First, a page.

Beef-free Wendy's enters the Indian market

Wendy’s is the latest to join India’s burgeoning burger scene, with its first site opening 6 May


Like other franchised brands before it, Wendy’s is having to adapt before it takes on the majority-vegetarian and almost entirely beef-free Indian market. Its new restaurants will be beef-free and will feature a number of additional vegetarian options. This, says Rajat Rialch, an FCSI member and principal consultant at HPG consulting, is a necessity to survive in this challenging market.

He says, “The earlier players have adjusted to the need of the market. McDonalds in India does not serve ham or beef burgers, but they do serve veggie burgers. Similarly, Pizza Hut in India serves chicken tandoori pizza and Dominos is the same. Wendy’s have to do menu engineering to service in this cut throat market.”

The franchisee, Sierra Nevada Restaurants Limited, has been formed in a joint venture between UK based international franchise management company

Its rollout will be rapid. The first store will open this week in Gurgaon, India’s financial centre, followed by three more in the Delhi National Capital Region this summer, and up to 20 in Northern India over the next few years, the company said in a statement.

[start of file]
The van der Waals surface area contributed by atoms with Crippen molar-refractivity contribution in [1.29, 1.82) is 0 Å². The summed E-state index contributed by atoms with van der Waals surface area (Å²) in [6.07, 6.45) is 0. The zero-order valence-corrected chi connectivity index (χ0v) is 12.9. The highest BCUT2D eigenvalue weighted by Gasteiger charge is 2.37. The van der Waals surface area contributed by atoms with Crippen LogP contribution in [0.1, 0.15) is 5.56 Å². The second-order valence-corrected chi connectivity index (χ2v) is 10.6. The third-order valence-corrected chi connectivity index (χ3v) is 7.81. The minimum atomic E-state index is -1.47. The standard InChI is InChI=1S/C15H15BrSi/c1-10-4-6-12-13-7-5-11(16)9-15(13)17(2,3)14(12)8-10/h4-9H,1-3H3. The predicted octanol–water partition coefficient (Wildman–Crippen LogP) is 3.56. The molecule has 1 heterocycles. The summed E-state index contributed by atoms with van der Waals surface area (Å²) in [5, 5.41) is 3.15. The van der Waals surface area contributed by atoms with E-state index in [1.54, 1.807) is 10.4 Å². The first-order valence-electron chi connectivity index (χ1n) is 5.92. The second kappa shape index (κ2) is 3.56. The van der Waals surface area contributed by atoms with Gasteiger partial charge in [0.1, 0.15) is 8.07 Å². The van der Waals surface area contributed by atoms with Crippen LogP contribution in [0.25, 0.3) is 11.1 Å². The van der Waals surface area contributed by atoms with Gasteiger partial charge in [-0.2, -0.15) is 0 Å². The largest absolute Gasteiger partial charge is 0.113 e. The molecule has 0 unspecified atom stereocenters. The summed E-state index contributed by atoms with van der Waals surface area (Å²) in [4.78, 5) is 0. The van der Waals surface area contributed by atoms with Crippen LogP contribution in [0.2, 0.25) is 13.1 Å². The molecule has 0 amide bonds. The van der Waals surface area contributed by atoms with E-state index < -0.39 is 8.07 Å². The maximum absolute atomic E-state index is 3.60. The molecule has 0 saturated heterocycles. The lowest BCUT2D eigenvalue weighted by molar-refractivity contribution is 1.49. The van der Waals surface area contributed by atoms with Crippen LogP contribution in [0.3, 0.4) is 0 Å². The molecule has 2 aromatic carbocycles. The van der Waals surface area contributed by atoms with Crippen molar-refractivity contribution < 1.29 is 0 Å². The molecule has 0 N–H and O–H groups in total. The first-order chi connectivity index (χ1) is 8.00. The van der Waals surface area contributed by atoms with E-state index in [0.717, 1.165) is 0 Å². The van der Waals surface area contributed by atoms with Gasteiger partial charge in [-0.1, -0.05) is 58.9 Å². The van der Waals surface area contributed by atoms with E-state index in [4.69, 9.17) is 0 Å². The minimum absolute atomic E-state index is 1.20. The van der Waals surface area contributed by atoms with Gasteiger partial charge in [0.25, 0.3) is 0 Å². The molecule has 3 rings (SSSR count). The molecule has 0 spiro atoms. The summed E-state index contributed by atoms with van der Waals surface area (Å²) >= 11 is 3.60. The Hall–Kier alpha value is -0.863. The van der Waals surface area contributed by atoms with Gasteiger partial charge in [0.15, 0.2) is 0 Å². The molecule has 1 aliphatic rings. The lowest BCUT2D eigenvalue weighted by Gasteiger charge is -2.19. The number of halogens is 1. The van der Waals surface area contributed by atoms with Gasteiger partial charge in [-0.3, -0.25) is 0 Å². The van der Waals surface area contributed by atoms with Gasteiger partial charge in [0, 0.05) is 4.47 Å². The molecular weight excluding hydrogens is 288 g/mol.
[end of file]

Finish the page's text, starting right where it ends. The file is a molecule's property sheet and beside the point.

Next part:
The franchisee, Sierra Nevada Restaurants, is a joint venture between a British management company, International Market Management, and India-based Rollattainers, which is also responsible for the rollout of Jamie’s Italian in India.

In a statement, reported in the Times of India, the company said it had worked with the Wendy’s team for “almost two years”, developing a new menu, new restaurant designs and new approaches to customer service.

India’s QSR market is experiencing a “huge development” in QSR formats, says Rialch. Technopak advisors, a market research firm, values the market at $48bn, expected to grow to $78bn by 2018.

“The last few years have seen the entry of Burger King, Fat Burger, Johnny Rocket, Pizza Express, Au Bon Pain, Dunkin Doughnuts and even a few home-grown chains have also started scaling new heights. It’s an exciting phase in the Indian food service industry,” says Rialch.

And, he adds, there is still significant room for growth in the Indian market. “No one can afford to miss India. It is a perfect market for any growth story focused on the mass market. This is being supported by the exposure of Indians to quality brands and food habits being changed in line with global shifts.”

Ellie Clayton